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Doltos
Dec 28, 2005


I think it's about time for the NFL draft thread. As of this OP we're approaching bowl season and getting past rivalry week so everything is subject to change between now and April.

Initial top prospects:
1. Derek Stingley Jr., CB, LSU - Premier prospect had an unbelievable true freshman season but has been dealing with a fucky foot ever since. Complete package that can do any type of coverage all over the field. Facing accusations of not being that hurt and quitting on the team as there was noticeable drop off in his play from his freshman year. His tape is absurd though, and the battles he went through with Alabama his freshman year were getting him talked about as a top 5 pick as an 18 year old.

2. Kyle Hamilton, S, Notre Dame - Random athlete that Notre Dame somehow turned into a the rangiest guy in the NCAA. Constantly around the ball, elite tackler, and has the size to match with pretty much any TE. Pretty much no flaws in his game and his versatility compared to his size is absurd. Might legitimately be in contention as the #1 pick while being a safety, although I could see the attraction to turn him into a LB.

3. Kayvon Thibodeaux, DE, Oregon - Projected #1 pick in the draft at the moment for a good reason. Absolutely dominant when on the field, gets into the backfield seemingly every down in a variety of ways. Elite first step and huge power, plus he mixes up his pass rushing moves like a veteran starter. Only knock against him is his injury history.

4. Aidan Hutchinson, DE, Michigan - The other potential #1 pick. Hutchinson has spent the entire year getting double teamed and ran away from and still has oodles of sacks and TFLs. Not exactly the most complete pass rusher but a physical presence in the same vein as Mario Williams or Jadeveon Clowney. Lost his last year to a leg fracture that he looks pretty much completely recovered from.

5. Evan Neal, OT, Alabama - Along with Stingley Jr graded out as one of the top prospects ever in college football. Plugged in all over the line before solidifying at LT with Leatherwood finally not unfairly occupying that spot. Absolutely huge, moves with ease, plays pretty much every snap, and has sound technical hug block skills ala Bahktari.

6. Ikem Ekwonu, LG, NC State - Another huge guy who's graded out as one of the best run blockers in NCAA history (according to PFF). Quinton Nelson type who absolutely demolishes everyone. Gets to the second level with ease. Started at LT for them some but looks a bit overmatched there. Still some of the most fun tape to watch out there.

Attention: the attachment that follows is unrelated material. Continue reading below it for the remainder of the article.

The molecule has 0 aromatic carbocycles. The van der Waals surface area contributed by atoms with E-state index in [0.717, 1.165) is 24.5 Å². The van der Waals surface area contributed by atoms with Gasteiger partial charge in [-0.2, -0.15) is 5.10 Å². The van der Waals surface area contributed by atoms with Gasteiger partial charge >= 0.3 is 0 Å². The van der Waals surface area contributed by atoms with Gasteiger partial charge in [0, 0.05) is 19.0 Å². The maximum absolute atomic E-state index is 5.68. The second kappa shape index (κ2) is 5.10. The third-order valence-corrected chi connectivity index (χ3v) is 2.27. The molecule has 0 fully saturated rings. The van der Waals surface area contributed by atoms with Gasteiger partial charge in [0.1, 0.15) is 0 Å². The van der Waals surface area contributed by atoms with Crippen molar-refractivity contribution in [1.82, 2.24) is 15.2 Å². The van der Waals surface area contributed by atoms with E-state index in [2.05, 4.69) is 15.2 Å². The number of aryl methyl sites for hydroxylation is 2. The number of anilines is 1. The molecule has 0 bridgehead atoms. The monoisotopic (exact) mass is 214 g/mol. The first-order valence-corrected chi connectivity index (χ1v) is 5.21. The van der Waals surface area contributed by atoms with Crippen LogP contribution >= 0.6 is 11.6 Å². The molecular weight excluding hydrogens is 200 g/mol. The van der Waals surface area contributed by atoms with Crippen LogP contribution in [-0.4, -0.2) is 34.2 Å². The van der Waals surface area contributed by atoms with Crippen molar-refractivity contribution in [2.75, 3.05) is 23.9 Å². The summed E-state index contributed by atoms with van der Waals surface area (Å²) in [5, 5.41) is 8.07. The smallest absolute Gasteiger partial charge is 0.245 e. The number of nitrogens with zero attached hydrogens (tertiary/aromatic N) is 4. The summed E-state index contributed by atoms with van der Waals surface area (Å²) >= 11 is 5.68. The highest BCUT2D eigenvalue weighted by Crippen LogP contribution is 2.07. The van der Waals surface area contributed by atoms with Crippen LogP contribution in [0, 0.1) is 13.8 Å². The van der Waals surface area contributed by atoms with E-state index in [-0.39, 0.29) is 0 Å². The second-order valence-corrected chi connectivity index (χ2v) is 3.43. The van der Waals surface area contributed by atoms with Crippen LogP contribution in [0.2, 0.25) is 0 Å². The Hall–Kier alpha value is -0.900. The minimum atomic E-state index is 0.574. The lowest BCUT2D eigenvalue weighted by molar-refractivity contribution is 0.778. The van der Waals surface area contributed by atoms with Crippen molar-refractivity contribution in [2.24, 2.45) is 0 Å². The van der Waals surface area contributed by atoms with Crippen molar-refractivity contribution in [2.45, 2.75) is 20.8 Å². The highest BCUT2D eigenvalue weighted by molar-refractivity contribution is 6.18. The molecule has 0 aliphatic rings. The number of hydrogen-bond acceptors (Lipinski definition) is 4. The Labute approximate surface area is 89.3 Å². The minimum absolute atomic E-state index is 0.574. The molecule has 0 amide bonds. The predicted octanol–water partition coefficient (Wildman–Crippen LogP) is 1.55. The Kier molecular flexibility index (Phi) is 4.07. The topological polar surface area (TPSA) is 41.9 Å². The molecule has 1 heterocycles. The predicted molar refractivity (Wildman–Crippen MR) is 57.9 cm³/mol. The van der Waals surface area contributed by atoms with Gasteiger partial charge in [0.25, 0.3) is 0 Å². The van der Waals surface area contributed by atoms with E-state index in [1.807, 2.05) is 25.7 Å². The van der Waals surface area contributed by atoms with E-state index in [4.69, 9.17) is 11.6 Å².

7. Kenyon Green, OL, Texas A&M - Another guy who played all over the line and did well in every spot. Supremely quick OG with great situational awareness. Excels as a help blocker and pull blocker. Not the biggest or most powerful but his technique and feet are probably the best in the class, plus the versatility should easily let him go top 15.

8. Nakobe Dean, LB, Georgia - Star of the potent Georgia defense and maybe even the actual best player out of the 50 LBs they have. Another star recruit, he had a slow start his freshman year before turning into an all around machine. Great pass rusher, high coverage IQ, huge stick tackler. His athleticism belies his size and his intelligence should easily make up for any issues with his closing speed. Might be a top 10 pick if teams get over his size issues. I think he's one of the best pure players the draft has seen in years. Also one of the younger players in the draft, if not the youngest I believe.

9. Jordan Davis, DT, Georgia - He's huge. There's no denying it. He's also surprisingly fast and has fun highlights. Those two things will probably make him go top 15 which is why I'm listing him here. I thoroughly believe he has no idea how to play DT and he consistently gets stood up by guys literally 50 lbs lighter than him. By all accounts a good person so I hope the best for him but I don't think he's that great at the moment.

10. George Karlaftis, DE, Purdue - Had a great freshman year before losing all last year to covid. Constant grind em out DE that never gives up on a play and uses his bull rush and long arms to collapse pockets. Not exactly a star athlete like his competition but his size makes up for it.

Now to talk about the QBs:

I have no idea. They all look like poo poo in their own way but one of them is bound to stand out. Maybe.